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Impacts of Western lifestyles in a telecoupled world: Mapping and specifying current and future demand for ecosystem services

  • 27 March, 2023
  • 11:45
  • VU University Amsterdam, Institute for Environmental Studies (IVM), Environmental Geography
  • Prof.dr.ir. P.H. Verburgprof.dr. C. J.E. Schulp
  • Dr. T. Kastner

Human use of natural resources is exceeding the planet’s ecological ceilings. To reverse this trend, sustainable production and consumption was placed on the global governance agenda at the 1992 Earth Summit in Rio de Janeiro. Since then, a large number of empirical studies have been carried out to characterise the environmental impact of consumption. It has become clear that humanity’s pressure on ecosystems is mainly related to the use of natural resources for food, shelter and mobility, and that the wealthiest people contribute disproportionately to the overall pressure because of the consumption culture associated with affluence. It has also been shown that most environmental impacts are not visible to final consumers because the goods and services they use are often produced miles away. This understanding has largely been supported by conceptual and methodological developments around the concepts of lifestyle, ecosystem services and telecoupling. However, these concepts have only been marginally combined so far, leaving open questions about the role of lifestyle in explaining the use of ecosystem services and ecological impacts. This dissertation brings together ideas and methods from research around these concepts to propose indicators and tools to characterise the role of lifestyle as a determinant of the extent and geography of ecosystem services demand and impacts. Different aspects of lifestyle – diet, holiday, mobility – are empirically addressed, with a focus on Western countries where living standards are relatively high and affluent consumption is the norm. Chapter 2 questions the potential ecological outcomes of a large-scale shift from the current standard diet in the United States of America (USA) to more plant-based alternatives. Chapter 3 examines tourist preferences for different holiday styles as a determinant of carbon emissions from leisure travel within the European Union (EU). Chapter 4 draws a quantitative link between current mobility patterns in the European Union and the expansion of rubber plantations in the tropics, which is leading to deforestation. In addition, Chapter 5 critically looks at the trade model used in chapters 2 and 4 to trace the origin of commodities available for use in the USA and the EU and proposes a way forward. Finally, Chapter 6 synthesises the methodological and empirical findings of Chapters 2 to 5 and operationalises these findings into recommendations for businesses and governments on how to support the transition to sustainable consumption in Western societies. Overall, this thesis shows that our understanding of lifestyle as a determinant of ecological impacts can be improved by reusing available large-scale survey results, contextualising individual agency and substantiating indicators of demand for ecosystem services with qualitative information. Taken together, the chapters demonstrate that prevailing preferences in Western societies explain the extent and spatial patterns of demand for ecosystem services and associated impacts. They also highlight the dependence of Western lifestyles on far-flung ecosystems and globalisation processes such as international trade and leisure travel. This body of research therefore re-emphasises the role of demand-side measures in reducing the overall impact of Western societies and the importance of addressing potential impacts beyond borders. Ultimately, this perspective on the role of lifestyle as a driver of sustainability issues in a telecoupled world argues for cooperation between different actors – individual consumers, businesses and governments – to carry out the transition to sustainable consumption patterns.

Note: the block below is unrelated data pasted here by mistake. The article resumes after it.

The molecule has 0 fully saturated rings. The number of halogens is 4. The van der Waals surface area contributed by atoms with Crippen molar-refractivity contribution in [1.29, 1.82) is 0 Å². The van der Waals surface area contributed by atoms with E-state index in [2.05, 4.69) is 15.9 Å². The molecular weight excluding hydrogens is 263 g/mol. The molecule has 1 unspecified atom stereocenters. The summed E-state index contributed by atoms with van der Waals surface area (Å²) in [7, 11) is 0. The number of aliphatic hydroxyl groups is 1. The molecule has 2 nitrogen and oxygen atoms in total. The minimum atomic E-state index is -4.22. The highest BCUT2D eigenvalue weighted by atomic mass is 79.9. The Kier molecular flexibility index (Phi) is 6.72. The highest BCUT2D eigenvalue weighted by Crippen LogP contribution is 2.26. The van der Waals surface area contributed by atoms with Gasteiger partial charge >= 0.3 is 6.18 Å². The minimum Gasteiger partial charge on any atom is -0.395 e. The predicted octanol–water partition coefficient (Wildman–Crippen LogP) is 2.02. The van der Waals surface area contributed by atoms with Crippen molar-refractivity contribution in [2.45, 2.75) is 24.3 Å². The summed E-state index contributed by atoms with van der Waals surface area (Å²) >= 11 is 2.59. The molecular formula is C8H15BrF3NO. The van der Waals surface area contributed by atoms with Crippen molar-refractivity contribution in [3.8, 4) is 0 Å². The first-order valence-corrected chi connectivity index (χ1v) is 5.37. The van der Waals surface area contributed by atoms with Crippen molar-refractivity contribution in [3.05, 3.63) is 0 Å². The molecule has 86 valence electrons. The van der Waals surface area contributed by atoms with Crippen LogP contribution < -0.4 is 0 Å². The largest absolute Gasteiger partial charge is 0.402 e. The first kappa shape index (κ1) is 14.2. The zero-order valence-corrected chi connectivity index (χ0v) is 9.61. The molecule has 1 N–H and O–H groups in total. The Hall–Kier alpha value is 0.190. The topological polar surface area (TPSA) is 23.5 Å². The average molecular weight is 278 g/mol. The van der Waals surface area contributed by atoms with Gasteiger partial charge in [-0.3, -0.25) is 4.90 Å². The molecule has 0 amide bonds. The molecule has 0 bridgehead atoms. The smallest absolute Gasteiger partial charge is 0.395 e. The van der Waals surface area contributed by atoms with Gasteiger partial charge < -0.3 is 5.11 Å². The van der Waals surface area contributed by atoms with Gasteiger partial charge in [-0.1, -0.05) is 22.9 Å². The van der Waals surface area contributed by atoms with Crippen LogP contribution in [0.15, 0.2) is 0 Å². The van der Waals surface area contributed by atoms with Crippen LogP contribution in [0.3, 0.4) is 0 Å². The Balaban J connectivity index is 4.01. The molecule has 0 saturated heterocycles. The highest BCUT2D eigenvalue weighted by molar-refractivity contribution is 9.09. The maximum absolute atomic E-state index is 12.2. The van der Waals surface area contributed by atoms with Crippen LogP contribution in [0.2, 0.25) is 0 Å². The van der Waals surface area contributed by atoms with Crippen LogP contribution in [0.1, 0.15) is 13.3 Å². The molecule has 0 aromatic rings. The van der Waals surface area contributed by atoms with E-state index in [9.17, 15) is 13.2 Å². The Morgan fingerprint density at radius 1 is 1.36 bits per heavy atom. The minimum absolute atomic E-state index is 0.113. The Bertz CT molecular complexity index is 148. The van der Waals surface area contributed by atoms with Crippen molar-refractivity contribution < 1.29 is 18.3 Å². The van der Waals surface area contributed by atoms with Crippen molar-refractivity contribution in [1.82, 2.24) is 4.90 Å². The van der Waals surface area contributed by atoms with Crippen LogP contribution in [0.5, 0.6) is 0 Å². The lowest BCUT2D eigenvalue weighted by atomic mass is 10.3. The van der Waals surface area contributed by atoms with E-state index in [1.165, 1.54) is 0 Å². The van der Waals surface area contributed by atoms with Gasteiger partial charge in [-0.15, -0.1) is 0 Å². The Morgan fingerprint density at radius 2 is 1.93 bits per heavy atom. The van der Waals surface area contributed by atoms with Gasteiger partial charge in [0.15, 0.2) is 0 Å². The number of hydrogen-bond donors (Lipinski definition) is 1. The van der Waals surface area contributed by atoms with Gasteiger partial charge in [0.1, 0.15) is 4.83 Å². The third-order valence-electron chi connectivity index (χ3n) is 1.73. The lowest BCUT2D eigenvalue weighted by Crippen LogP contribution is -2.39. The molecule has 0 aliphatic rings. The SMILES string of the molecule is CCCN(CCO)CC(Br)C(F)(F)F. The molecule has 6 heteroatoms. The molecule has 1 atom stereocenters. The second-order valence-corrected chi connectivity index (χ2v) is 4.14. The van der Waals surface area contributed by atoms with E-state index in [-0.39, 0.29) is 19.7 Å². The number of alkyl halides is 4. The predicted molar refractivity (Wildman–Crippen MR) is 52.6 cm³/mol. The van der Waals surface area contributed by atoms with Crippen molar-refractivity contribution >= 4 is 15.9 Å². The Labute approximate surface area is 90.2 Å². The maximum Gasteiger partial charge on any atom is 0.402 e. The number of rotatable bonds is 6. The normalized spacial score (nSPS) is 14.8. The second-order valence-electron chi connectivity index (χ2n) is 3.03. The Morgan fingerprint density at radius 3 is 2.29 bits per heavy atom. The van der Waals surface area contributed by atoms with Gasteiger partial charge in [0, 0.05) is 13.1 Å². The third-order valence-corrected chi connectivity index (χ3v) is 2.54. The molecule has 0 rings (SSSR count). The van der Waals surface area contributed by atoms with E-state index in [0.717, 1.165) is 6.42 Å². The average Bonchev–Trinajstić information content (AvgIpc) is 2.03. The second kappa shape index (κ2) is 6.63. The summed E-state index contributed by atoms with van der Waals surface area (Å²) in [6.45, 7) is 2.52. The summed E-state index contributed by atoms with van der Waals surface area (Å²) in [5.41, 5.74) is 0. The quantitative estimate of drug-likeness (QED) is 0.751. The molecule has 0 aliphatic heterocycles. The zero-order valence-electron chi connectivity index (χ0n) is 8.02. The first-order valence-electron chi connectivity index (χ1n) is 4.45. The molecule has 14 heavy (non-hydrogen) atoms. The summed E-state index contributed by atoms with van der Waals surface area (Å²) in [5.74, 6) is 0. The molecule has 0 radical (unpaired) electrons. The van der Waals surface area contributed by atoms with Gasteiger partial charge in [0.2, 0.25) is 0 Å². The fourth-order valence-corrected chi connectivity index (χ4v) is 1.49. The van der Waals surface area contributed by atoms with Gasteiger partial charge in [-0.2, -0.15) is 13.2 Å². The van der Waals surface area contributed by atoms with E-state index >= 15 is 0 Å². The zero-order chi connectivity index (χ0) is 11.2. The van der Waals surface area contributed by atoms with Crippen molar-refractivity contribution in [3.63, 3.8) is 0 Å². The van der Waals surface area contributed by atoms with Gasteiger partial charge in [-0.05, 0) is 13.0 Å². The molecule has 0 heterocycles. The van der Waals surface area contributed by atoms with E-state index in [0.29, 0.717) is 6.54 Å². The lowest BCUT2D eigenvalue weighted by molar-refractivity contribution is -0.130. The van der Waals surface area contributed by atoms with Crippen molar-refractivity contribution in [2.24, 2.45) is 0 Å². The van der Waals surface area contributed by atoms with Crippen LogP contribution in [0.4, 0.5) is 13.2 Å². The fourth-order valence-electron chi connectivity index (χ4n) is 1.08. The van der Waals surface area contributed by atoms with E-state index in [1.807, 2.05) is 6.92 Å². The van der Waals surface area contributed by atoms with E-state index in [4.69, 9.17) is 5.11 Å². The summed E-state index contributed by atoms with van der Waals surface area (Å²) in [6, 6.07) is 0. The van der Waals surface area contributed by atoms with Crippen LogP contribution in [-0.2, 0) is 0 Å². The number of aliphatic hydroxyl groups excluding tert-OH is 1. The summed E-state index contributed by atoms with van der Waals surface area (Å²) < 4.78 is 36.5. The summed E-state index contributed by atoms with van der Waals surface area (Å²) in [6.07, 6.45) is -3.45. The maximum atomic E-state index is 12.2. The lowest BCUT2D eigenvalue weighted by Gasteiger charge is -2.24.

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Perrine Laroche

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